When President Barack Obama noted “our gay brothers and sisters” and their struggle for civil rights in his inaugural speech on Monday, he was making history: He was the first president to cite the LGBT community during the keynote presidential address.
An NBC News review of past presidential inaugural speeches turned up no prior mentions of gays and lesbians, though Obama and former President Bill Clinton did note the struggle for gay rights — primarily the bid to serve openly in the military — in State of the Union speeches.
“Our journey is not complete until our gay brothers and sisters are treated like anyone else under the law. For if we are truly created equal, then surely the love we commit to one another must be equal as well,” Obama said Monday.
The president’s comments drew praise from LGBT rights groups and advocates.
One, columnist Dan Savage, wrote: “Seneca Falls, Selma, Stonewall – thank you for that, Mr. President.”
Frez Sainz, of the Human Rights Campaign, said: “It’s a totally different game when the president of the United States is on your side … this president has said things about LGBT people that many of our own families are either not able or not willing to say.”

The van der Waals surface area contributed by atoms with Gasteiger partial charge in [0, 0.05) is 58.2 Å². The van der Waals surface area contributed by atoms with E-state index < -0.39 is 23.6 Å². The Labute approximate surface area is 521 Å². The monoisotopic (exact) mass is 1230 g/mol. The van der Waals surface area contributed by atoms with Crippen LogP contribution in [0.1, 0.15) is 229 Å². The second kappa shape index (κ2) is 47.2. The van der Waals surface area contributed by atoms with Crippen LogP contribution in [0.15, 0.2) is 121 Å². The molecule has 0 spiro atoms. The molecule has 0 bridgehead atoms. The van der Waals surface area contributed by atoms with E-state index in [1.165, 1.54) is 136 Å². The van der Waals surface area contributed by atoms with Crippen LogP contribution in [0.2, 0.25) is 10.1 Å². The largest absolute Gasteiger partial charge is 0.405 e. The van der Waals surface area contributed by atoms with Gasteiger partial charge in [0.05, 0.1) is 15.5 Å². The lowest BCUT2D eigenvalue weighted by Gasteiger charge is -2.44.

But Brian Brown, president of the National Organization for Marriage, which has spearheaded votes banning gay marriage in many states, took exception to Obama linking the 1969 Stonewall Riots in New York City — which launched the gay rights movement — to the Selma voting rights march in the Civil Rights era.
“Same-sex marriage is not a civil right,” he said, noting that millions of Americans had voted to ban it. “To try and compare in any way the attempt to redefine marriage with the Civil Rights movement is simply false. I think that the president’s forgetting about the most important group affected by this and their civil rights and that’s children having the civil right to have both a mom and a dad.”
Obama has been incorporating LGBT issues more in his speeches and public addresses since he came out in support of same-sex marriage last May, Sainz said. He had used the “Seneca Falls, and Selma, and Stonewall” line in a May 14, 2012, address to graduating students at the Barnard College Commencement Ceremony in New York.
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